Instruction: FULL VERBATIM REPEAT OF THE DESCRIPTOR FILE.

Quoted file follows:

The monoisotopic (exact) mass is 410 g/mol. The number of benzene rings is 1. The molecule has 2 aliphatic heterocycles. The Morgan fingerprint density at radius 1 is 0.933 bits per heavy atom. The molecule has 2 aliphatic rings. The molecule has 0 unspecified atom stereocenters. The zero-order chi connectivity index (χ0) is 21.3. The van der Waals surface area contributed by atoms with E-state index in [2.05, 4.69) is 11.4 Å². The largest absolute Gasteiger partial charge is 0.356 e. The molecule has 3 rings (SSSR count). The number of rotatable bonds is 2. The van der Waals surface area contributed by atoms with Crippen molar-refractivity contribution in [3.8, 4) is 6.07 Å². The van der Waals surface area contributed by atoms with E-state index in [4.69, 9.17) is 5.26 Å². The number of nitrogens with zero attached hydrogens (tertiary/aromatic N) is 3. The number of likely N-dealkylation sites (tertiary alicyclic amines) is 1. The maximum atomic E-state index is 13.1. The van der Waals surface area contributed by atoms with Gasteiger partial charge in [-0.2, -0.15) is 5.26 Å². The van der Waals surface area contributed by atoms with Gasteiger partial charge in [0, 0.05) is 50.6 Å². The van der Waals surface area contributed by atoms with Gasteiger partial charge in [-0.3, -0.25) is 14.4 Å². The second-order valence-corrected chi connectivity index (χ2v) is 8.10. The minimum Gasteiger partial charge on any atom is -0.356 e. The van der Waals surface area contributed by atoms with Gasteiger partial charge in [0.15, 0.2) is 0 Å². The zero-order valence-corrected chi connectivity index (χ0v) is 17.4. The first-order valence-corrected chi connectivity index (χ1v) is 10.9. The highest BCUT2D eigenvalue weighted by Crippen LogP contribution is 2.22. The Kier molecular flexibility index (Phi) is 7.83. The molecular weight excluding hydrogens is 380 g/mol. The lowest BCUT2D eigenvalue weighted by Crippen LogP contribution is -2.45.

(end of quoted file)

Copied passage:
The monoisotopic (exact) mass is 410 g/mol. The number of benzene rings is 1. The molecule has 2 aliphatic heterocycles. The Morgan fingerprint density at radius 1 is 0.933 bits per heavy atom. The molecule has 2 aliphatic rings. The molecule has 0 unspecified atom stereocenters. The zero-order chi connectivity index (χ0) is 21.3. The van der Waals surface area contributed by atoms with E-state index in [2.05, 4.69) is 11.4 Å². The largest absolute Gasteiger partial charge is 0.356 e. The molecule has 3 rings (SSSR count). The number of rotatable bonds is 2. The van der Waals surface area contributed by atoms with Crippen molar-refractivity contribution in [3.8, 4) is 6.07 Å². The van der Waals surface area contributed by atoms with E-state index in [4.69, 9.17) is 5.26 Å². The number of nitrogens with zero attached hydrogens (tertiary/aromatic N) is 3. The number of likely N-dealkylation sites (tertiary alicyclic amines) is 1. The maximum atomic E-state index is 13.1. The van der Waals surface area contributed by atoms with Gasteiger partial charge in [-0.2, -0.15) is 5.26 Å². The van der Waals surface area contributed by atoms with Gasteiger partial charge in [0, 0.05) is 50.6 Å². The van der Waals surface area contributed by atoms with Gasteiger partial charge in [-0.3, -0.25) is 14.4 Å². The second-order valence-corrected chi connectivity index (χ2v) is 8.10. The minimum Gasteiger partial charge on any atom is -0.356 e. The van der Waals surface area contributed by atoms with Gasteiger partial charge in [0.15, 0.2) is 0 Å². The zero-order valence-corrected chi connectivity index (χ0v) is 17.4. The first-order valence-corrected chi connectivity index (χ1v) is 10.9. The highest BCUT2D eigenvalue weighted by Crippen LogP contribution is 2.22. The Kier molecular flexibility index (Phi) is 7.83. The molecular weight excluding hydrogens is 380 g/mol. The lowest BCUT2D eigenvalue weighted by Crippen LogP contribution is -2.45.